May was a month of sad goodbyes and new adventures …with lot of repairs along the way.
We kicked off the month with a continuation of a brief visit from my mother and sister who arrived in Sydney on April 28. It was a bit of a whirlwind, but a really good visit and one that was far too short.
While I seem to be developing a knack for capturing images of random strangers, the ability to take decent photos of people I know and love continues to elude me. So instead, I share a shot that I took when visiting Bondi Beach with my mother and sister.
It was anchors up for the crew of Amandla on May 2nd, this time with our friend Ray onboard for the first leg of our journey to Newcastle via Pittwater.
It was difficult to say farewell to Sydney as it had been our home for six months, the longest time we have stayed in one place since starting our Pacific crossing in 2013. But when we saw dolphins jumping as we exited the Sydney Heads, I began looking forward.
And my time in Sydney was not over yet. Our weather window was delayed, keeping Amandla in Newcastle longer than expected. Only a three-hour train ride away from Sydney, I decided to return on May 6 and spend 24 hours in Sydney with my mom and sister who had just returned there after a visit to Ayers Rock. My friend Marion joined us for lunch in Hyde Park.
It was even harder to leave Sydney the second time and I look forward to returning someday.
The Captain took ill on 7 May with a bad virus but he recovered quickly and just in time to use the weather window that presented itself on 10 May. It was a blustery first day out with Gale Force winds, but it was great to be underway again. On 12 May, we made our first stop off for an evening in beautiful Byron Bay.
We had initially planned to sail directly from Byron Bay to Fraser Island, the largest sand island in the world, but our internal freezer gave out so we headed to Mooloolaba on the Sunshine Coast, bypassing the bustle of The Gold Coast, for repairs.
An earlier investment in an external fridge/freezer (Dometic) allowed us to save our provisions. While it was disappointing have to stop for repairs, it was nice to have a bit of time in this cute coastal town.
We were also delighted to spend time there with our friends Bev and Robbie from SY Mersoleil who had oddly enough had also stopped in Mooloolaba to repair their internal freezer.
We were able to secure a repairman through Mark (Sparky) McKee who runs Coastal Yacht Services just outside of the Mooloolaba Yacht Club. It took a few days, but with our freezer successfully repaired, it was anchors up for Amandla again on 18 May. SY Mersoleil stayed behind to wait for delivery of a Dometic external freezer .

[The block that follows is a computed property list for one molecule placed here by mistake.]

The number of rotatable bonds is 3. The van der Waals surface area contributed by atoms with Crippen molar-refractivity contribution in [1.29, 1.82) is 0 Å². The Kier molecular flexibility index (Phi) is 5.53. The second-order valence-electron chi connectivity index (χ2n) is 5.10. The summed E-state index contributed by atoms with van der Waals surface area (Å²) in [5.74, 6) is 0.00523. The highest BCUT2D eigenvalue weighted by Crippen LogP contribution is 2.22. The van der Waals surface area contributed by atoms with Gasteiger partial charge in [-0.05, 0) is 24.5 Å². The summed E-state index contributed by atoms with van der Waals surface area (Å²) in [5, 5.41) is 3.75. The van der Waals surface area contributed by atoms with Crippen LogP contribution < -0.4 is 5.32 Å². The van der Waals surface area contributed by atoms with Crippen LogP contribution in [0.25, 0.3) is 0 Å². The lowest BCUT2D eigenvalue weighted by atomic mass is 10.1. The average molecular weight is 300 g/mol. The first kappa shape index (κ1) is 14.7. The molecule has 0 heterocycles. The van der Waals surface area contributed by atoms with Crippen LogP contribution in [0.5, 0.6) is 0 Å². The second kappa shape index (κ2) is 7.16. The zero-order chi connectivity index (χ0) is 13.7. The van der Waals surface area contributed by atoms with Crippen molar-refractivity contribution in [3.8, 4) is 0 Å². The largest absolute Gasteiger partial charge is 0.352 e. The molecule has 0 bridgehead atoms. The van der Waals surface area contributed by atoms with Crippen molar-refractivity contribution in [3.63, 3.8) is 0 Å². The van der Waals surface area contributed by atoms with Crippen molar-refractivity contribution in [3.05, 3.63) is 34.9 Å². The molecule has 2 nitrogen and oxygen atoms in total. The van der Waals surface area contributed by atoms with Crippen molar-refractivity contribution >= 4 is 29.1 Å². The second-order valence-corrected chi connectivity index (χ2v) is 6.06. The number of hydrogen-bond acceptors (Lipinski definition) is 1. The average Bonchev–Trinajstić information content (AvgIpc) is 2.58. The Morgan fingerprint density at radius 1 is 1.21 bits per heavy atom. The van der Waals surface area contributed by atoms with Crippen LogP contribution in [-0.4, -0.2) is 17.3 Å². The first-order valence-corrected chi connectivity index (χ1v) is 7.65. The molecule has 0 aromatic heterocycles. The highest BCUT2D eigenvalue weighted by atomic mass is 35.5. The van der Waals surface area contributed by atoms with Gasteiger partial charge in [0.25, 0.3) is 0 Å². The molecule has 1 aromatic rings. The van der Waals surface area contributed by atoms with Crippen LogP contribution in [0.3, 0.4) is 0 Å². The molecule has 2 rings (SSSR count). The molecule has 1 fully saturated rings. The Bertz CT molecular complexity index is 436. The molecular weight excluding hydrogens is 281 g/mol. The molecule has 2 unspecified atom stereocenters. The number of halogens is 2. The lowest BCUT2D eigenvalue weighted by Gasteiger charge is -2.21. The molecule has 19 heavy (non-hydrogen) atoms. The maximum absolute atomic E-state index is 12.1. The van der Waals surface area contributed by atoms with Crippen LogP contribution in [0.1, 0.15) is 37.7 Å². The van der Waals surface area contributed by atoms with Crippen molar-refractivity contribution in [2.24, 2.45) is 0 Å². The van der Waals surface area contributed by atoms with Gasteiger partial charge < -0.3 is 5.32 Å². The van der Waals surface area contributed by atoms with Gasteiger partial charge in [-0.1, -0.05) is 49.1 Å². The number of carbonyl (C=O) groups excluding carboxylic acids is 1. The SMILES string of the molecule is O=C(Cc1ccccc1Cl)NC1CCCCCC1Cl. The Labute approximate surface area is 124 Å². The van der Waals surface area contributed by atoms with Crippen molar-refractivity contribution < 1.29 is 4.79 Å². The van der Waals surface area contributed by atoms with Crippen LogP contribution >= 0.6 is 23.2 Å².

We sailed onward to Double Point and waited there until early the next morning to ride the tide into the inner passage at Fraser Island. Unfortunately as we were entering the pass at Wide Bay, Amandla’s engine gave out. It always seems to happen at a pass. Luckily, this pass gave The Captain plenty of room to react.
When I was in Yachtmaster school in 2011, the tuition included a week long diesel engine repair course. As an introduction on day 1, we were asked to share our experience with engines. I responded that ‘I’ve dated a few mechanics and will always be smart enough to have a good one on-board’. That still holds true for me today.
I barely squeaked by in the course with a passing grade, but clearly lack the smarts of a good mechanic. The Captain on the other hand is a natural with engine. His process goes something like this:
- Stage 1 – Problem arises. The Captain remains incredibly calm (and when he is calm, I know there is a problem). He puts the boat in a secure position (e.g. sails away from danger, drops the anchor, or puts the dinghy in the water as a precautionary measure if we require emergency propulsion in lieu of wind)
- Stage 2 – The Captain throws almost all hope overboard ‘we are doomed, this can not be fixed, the dream is over’. I have learned not to get on board in this phase as I have enough experience with his process by now to know he will get the problem sorted.
- Stage 3 – With a glimmer of hope remaining, The Captain faces the problem head on. ‘Let me see what I can do’ he says as moves into trouble shooting mode. I either stay on deck keeping a look out, perhaps distracting myself with a good e-book or, if my services are required, I fetch water to drink, hold the flash light, and pump out oil, coolant, or water as directed.
- Stage 4 – Success! The Captain has once again fixed the problem. We get underway and he happily recounts how he solved the puzzle. Life is good again. The dream continues.
Of course, The Captain was able to trouble shoot the issue at Wide Bay (paper in the fuel line…don’t ask) and we made our way to Garry’s Anchorage at Fraser Island without further incident.
Next Leg: Fraser Island to The Whitsundays
Submitted For Cardinal Guzman’s ‘The Changing Seasons’